Wednesday, March 7, 2012

Snipers in Beauchamp

OK, I figured it's about time to post another old game on here.  We played Spencer's Ordinary (Virginia, 1781) this past weekend, but there was one little glitch.  Well, actually two.  First, I forgot my camera.  I haven't gotten in the habit of remembering to bring it whenever I ref a game.  Second, The Americans nicely moved up the road and got into line in the edge of the woods opposite the tavern, while the Queen's Rangers lined up along the hedge adjacent to the tavern facing the Amis.  The Americans took one casualty from the 3-pounder sited on a hillock adjacent to the road, but they were unfazed by the loss.  Then the American cavalry decided to charge the cav of the QR.  The first time they did it, they were simply bounced.  The second time they tried to do it, they completely failed their pre-charge morale check and ROUTED!  This was bad enough, but they probably could have rallied at the end of the turn due to their elite morale.  To add insult to injury, though, their rout move carried them off the table.  Game over.  This is a tough enough scenario for the Americans, but without their cavalry, they are pretty much done for.  I think Perry got some pictures of the set-up at least so I'll see if he'll let me post a couple of them.  Not much to see anyway.  Move along.

One of the guys in our game group wanted to know why we didn't play a Zaitzev vs. Koenig type of scenario.  We explained that if played properly, neither sniper would ever see the other one and we could play hours without ever being able to take a shot.  However, I had a scenario up my sleeve that I'd wanted to play for a long time and offered it up since he wanted some sniper action.  It is pretty close to an actual event.  In the fall of '44, some armed civilians from the village of Beauchamp, Belgium, showed up at a US Army cavalry HQ.  They had been trading potshots with four German snipers in the village all day and were getting tired of the cat-and-mouse game.  They wanted some professional help and some heavy ordnance.  Troop HQ and an M-10 accompanied the civilians back to the village and, along with the locals, proceeded to hunt down the snipers, finally cornering them in a shed and summarily dispatching them.  I didn't have firm numbers on the civilians, but I had the M-10, the HQ section and the snipers.  In fact, they are featured in the photo in the heading of the blog.  We used the Tactical Commander rules with a couple of small modifications, which I don't remember now, but basically reduced the movement rate.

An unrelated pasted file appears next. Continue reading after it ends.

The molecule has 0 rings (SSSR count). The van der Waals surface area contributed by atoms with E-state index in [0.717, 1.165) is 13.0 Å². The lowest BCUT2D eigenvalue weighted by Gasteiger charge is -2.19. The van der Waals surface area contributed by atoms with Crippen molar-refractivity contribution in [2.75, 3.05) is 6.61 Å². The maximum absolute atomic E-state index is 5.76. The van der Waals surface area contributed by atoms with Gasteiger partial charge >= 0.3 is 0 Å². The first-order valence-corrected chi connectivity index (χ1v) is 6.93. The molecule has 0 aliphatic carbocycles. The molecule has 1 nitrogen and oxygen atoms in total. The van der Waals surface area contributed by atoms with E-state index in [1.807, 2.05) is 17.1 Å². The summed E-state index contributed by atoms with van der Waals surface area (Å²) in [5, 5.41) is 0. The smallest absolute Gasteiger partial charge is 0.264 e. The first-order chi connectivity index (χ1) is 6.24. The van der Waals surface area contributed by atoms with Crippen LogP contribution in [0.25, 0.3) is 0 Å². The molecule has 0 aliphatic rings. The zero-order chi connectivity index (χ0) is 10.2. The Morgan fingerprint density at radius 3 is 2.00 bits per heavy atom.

The layout.  Not knowing what Beauchamp looked like, we
just went with a generic layout of village in center, wooded 
ridge to the left and woods and orchards to the right, with a
bit of river at the far end.

The Germans were allowed to set up anywhere on board.  Three of the snipers began on the ridge with excellent crossfire opportunities.  The fourth sniper set up in the large tree in the woods at right.  His plan was to create confusion by shooting into the rear of the Allied forces.  He never got to fire - the Americans were too close the whole time, entering adjacent to the woods and remaining adjacent or in the woods the whole game.  The Resistance entered through the woods and orchard farther up the right hand side of the table.  This is Doug's sand table, by the way.  We play most of our games here.

Some of the Resistance fighters about to leave the woods
and reenter the village.

An aerial view of the M-10 and troop HQ.  One of the
snipers began the game in the large tree at top center.
The game was over before the Americans moved far
enough to let him safely open fire.

Some of the Resistance hunkered down behind a garage.

The game transpired fairly interestingly with both the Americans and the Resistance using sound tactics.  Problem was the snipers were just too good and the Allies didn't coordinate their efforts.  The Americans didn't advance fast enough, prefering to reduce every potential hiding place with the M-10 before the infantry would show themselves, while the Resistance advanced through the center of the village and took a heavy beating from the snipers as they crossed open spaces and tried to see around buildings rather than taking cover prior to the next advance.  This was especially deadly in light of the German's cross-fire ability.  In the end the Americans were just coming around the end of the woods into the village proper when the Resistance was already in the center of the village and pretty much dead, having taken 50 to 66% casualties - I don't remember the exact numbers now.  At that point we pretty much figured the snipers had won. 

No game this weekend as we'll be heading out to Cold Wars on Saturday, but next weekend we'll try another - larger - AWI game.